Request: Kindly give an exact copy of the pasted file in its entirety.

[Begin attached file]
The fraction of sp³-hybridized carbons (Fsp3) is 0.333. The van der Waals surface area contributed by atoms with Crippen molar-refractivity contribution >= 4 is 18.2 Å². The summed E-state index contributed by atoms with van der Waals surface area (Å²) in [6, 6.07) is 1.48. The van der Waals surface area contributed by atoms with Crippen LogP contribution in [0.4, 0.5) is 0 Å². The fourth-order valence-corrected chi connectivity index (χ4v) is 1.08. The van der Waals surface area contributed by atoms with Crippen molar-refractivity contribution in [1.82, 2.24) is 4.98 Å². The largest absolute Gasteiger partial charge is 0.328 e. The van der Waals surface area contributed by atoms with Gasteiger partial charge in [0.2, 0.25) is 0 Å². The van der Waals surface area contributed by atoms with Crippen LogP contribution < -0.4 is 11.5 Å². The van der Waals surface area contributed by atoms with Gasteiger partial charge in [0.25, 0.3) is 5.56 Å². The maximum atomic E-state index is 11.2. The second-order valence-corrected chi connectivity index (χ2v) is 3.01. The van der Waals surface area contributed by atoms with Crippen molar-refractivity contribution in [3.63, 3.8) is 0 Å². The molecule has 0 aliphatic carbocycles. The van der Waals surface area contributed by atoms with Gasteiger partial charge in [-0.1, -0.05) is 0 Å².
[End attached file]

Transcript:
The fraction of sp³-hybridized carbons (Fsp3) is 0.333. The van der Waals surface area contributed by atoms with Crippen molar-refractivity contribution >= 4 is 18.2 Å². The summed E-state index contributed by atoms with van der Waals surface area (Å²) in [6, 6.07) is 1.48. The van der Waals surface area contributed by atoms with Crippen LogP contribution in [0.4, 0.5) is 0 Å². The fourth-order valence-corrected chi connectivity index (χ4v) is 1.08. The van der Waals surface area contributed by atoms with Crippen molar-refractivity contribution in [1.82, 2.24) is 4.98 Å². The largest absolute Gasteiger partial charge is 0.328 e. The van der Waals surface area contributed by atoms with Gasteiger partial charge in [0.2, 0.25) is 0 Å². The van der Waals surface area contributed by atoms with Crippen LogP contribution < -0.4 is 11.5 Å². The van der Waals surface area contributed by atoms with Gasteiger partial charge in [0.25, 0.3) is 5.56 Å². The maximum atomic E-state index is 11.2. The second-order valence-corrected chi connectivity index (χ2v) is 3.01. The van der Waals surface area contributed by atoms with Crippen molar-refractivity contribution in [3.63, 3.8) is 0 Å². The molecule has 0 aliphatic carbocycles. The van der Waals surface area contributed by atoms with Gasteiger partial charge in [-0.1, -0.05) is 0 Å².